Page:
Posted by Joe Potroast on Oct 31, 2017
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Solid feel and sound1 of 1 customers found this review helpful

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Product ExperienceI own it
Closest StoreCalgary, Alberta
Bought this kit based on in store AKG K240 headphones playing this and the Roland K25 (whatever equivalent to this kit in price range). Chose the yamaha for what I thought to be a more clean and natural sound. Roland was very crisp but seemed synthed to me. Afterwards, upgraded high hat to tama cobra. Got the cobra clutch and cobra double pedal. Topped it off with the yamaha MS100DR PA. Spent quite a bit more than I intended but wow, I dont think you could get a better electronic setup for the money. Acoustic drums weren't an option for me. Now I have 50+ kits almost as good as the real thing.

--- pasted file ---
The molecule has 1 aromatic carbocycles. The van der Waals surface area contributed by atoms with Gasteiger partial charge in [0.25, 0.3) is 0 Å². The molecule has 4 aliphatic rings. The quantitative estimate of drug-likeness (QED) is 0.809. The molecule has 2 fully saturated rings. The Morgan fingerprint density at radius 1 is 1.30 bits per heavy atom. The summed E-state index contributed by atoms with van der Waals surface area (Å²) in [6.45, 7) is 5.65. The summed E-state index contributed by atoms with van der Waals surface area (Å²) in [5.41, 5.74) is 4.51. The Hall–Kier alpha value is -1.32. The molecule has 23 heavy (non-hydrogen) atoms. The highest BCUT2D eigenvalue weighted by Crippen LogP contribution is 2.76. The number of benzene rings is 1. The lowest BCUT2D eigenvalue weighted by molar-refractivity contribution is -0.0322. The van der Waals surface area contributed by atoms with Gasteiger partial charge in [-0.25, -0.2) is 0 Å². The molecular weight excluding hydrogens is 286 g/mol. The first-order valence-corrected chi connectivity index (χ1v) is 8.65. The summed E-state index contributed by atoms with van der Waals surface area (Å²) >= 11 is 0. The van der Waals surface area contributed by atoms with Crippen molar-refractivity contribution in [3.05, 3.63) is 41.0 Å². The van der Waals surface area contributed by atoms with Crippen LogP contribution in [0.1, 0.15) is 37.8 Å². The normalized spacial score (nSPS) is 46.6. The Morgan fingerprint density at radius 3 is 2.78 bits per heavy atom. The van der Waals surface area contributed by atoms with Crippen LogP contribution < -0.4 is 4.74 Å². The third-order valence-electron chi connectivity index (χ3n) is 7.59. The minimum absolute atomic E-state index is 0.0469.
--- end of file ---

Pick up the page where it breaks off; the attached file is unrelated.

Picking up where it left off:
Posted by marc on Aug 8, 2016
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N/A3 of 3 customers found this review helpful

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Product ExperienceI own it
Closest StoreToronto - Bloor Street, Ontario
First I bought the 532 set-up, which are fine, but I liked the feel of the silicone snare so much I replaced all the toms with silicone pads, so this is the set up I have now. I really love the feel of these pads. The module has many great Yamaha kits sampled. Well worth checking out.
Posted by ed on Jan 6, 2016
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Great Kit1 of 1 customers found this review helpful

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Product ExperienceI own it
Closest StoreMarkham, Ontario
Just purchased the 582k. Absolutely love the feel of the DTX pads and the new KP100 Kick is huge and plenty of room for a double bass pedal. Very happy with this purchase.
Posted by anonymous on Jan 5, 2016
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DTX502 series Features
DTX Hybrid Configration by Donny Gruendler